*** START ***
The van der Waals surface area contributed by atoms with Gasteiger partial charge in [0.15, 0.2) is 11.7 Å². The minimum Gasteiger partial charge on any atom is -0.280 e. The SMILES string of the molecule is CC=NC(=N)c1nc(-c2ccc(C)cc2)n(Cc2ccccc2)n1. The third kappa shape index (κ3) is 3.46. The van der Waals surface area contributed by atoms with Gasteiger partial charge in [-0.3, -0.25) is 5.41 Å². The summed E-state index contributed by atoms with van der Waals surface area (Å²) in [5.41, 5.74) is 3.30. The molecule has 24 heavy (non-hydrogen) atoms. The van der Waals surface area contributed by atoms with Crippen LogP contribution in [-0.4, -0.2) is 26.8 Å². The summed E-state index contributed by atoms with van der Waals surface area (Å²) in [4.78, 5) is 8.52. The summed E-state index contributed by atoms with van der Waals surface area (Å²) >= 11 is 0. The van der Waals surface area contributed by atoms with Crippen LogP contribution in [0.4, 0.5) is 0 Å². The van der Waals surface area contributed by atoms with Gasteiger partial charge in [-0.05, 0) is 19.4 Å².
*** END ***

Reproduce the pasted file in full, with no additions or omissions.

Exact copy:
The van der Waals surface area contributed by atoms with Gasteiger partial charge in [0.15, 0.2) is 11.7 Å². The minimum Gasteiger partial charge on any atom is -0.280 e. The SMILES string of the molecule is CC=NC(=N)c1nc(-c2ccc(C)cc2)n(Cc2ccccc2)n1. The third kappa shape index (κ3) is 3.46. The van der Waals surface area contributed by atoms with Gasteiger partial charge in [-0.3, -0.25) is 5.41 Å². The summed E-state index contributed by atoms with van der Waals surface area (Å²) in [5.41, 5.74) is 3.30. The molecule has 24 heavy (non-hydrogen) atoms. The van der Waals surface area contributed by atoms with Crippen LogP contribution in [-0.4, -0.2) is 26.8 Å². The summed E-state index contributed by atoms with van der Waals surface area (Å²) in [4.78, 5) is 8.52. The summed E-state index contributed by atoms with van der Waals surface area (Å²) >= 11 is 0. The van der Waals surface area contributed by atoms with Crippen LogP contribution in [0.4, 0.5) is 0 Å². The van der Waals surface area contributed by atoms with Gasteiger partial charge in [-0.05, 0) is 19.4 Å².